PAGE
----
A new Watford Junction to Aylesbury rail service, along with a new link between Stevenage and Luton are two of the proposals being put forward by Hertfordshire Council.

Although the council doesn’t have any direct powers over rail services, having a public policy document helps when they respond to wider issues, such as franchise awards.

The current rail strategy was written in 2016, when the Metropolitan line extension was still going ahead, but in light of that cancellation and other developments, the council has decided to review the document.

A key aim is to improve the speed and regularity of the services, with an aspiration for at least four trains per hour in each direction from all stations on all routes serving London.

However, the biggest transformation is focused on Watford Junction station, which is already straining to cope with the 8.7 million passengers per year that it handles.

The council suggests taking advantage of the opening of HS2, which will release substantial amounts of regional capacity by diverting the intercity traffic onto the HS2 line.

Apart from service improvements, in terms of infrastruture, they want a new rail link to the Chiltern Line to provide direct services to Rickmansworth and Aylesbury. That largely replicates the cancelled Metropolitan line extension route, but uses mainline railway services instead of London Underground.

The station would also be an interchange with the council’s proposed Mass Rapid Transit service, which is still in the development phase, and could be anything from increased bus services to a light-rail or tram line.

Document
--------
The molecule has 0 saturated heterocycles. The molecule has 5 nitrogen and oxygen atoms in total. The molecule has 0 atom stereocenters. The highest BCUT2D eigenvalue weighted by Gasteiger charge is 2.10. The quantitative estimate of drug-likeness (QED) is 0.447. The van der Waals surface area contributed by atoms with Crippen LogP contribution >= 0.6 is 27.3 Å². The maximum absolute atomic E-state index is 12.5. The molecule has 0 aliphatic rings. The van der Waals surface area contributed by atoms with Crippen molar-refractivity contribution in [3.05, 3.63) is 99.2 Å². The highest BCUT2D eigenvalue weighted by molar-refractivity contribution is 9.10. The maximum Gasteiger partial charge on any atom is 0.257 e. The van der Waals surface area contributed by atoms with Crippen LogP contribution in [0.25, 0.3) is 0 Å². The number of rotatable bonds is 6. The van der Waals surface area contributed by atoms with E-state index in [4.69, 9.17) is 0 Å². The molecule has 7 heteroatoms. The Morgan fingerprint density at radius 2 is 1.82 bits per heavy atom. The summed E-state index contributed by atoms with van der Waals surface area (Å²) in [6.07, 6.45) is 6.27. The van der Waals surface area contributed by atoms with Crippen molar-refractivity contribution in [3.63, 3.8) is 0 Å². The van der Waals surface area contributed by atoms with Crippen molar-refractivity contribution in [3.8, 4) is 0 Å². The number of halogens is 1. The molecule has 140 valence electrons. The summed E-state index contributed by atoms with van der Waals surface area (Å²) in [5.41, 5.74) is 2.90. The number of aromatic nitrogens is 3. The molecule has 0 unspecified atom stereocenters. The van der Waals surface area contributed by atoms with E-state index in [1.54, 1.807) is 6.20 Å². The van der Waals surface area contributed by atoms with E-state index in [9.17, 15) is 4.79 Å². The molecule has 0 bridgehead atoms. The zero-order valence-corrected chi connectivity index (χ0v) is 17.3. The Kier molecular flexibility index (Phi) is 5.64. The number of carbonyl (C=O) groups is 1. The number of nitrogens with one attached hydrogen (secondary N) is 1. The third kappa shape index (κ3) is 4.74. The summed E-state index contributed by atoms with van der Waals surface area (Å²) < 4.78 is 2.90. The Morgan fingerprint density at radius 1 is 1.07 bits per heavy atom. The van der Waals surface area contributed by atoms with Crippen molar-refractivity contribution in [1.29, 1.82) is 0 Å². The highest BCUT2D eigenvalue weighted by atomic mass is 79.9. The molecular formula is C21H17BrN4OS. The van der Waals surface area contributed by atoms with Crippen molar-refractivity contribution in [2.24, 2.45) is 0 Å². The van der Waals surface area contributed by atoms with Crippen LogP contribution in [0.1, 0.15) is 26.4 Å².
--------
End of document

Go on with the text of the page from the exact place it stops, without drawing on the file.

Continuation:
That line would also help to overcome a major weakness in the area, in that the rail network is radial – namely in and out of the city, with little for people wanting to go sideways around the city.

One of the other proposals calls for a a new rail link between Stevenage and Luton, which would provide a connection between the East Coast and Midland Main Lines. Fortunately, the railways are also next to undeveloped land just to the south of the two towns, making the connection technically viable, if the costs can be justified.

As well as providing new rail opportunities across the two main lines, it would directly link the two towns with a combined population of over 300,000 and Luton Airport.

The draft document is here.

The draft rail study will be part of a public consultation on 6th January 2020.

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2 comments on “Watford Junction station could become a “super-hub”
  1. James Miller says:

    It looks like Hertfordshire County Council have been reading my blog. Or did we both propose an obvious solution?

    The route of the proposed Croxley Rail Link would be built.

    I suspect that it might be possible to provide a link between Watford High Street and Croxley stations, that could handle four trains per hour in both directions with a single track viaduct to make the project more affordable. The stations at Cassiobridge and Vicarage Road could be island ones, between the two tracks.

    I would use battery powered trains, that would charge using London Under/Overground’s system where available. Aylesbury and Amersham is only fifteen miles and I’m sure both Bombardier and Stadler to name but two, could handle both ways under battery power.

    This was my original post!

    https://anonw.com/2017/01/05/tfl-seeks-new-procurement-plan-for-metropolitan-line-extension/

    • jason leahy says:

      New battery trains have ranges of around 100 km e.g. Vivarail Class 230 60 mile range,made from refurbished 1972 ex-London Underground D78 stock trains.
      One problem with most new hydrogen and battery trains except the Class 230 train,is the hydrogen fuel tanks and batteries are mounted in the roofs,this makes the loading gauge,height of the trains roofs too high for the UK’s structure gauge,ceiling height of bridges and tunnels,which is lower than on the Continent due to early steam engines being small,the structure gauge of bridges can be increased by raising the bridges or lowering the tracks,often needed for electrification to fit the overhead cables but for tunnels must be very expensive and need new bigger tunnels to be dug to avoid line closures,the low structure and loading gauge is why existing trains are being converted to run on hydrogen and why double decker trains are not used,Aeroliner 3000 double decker train design is British loading gauge compliant.

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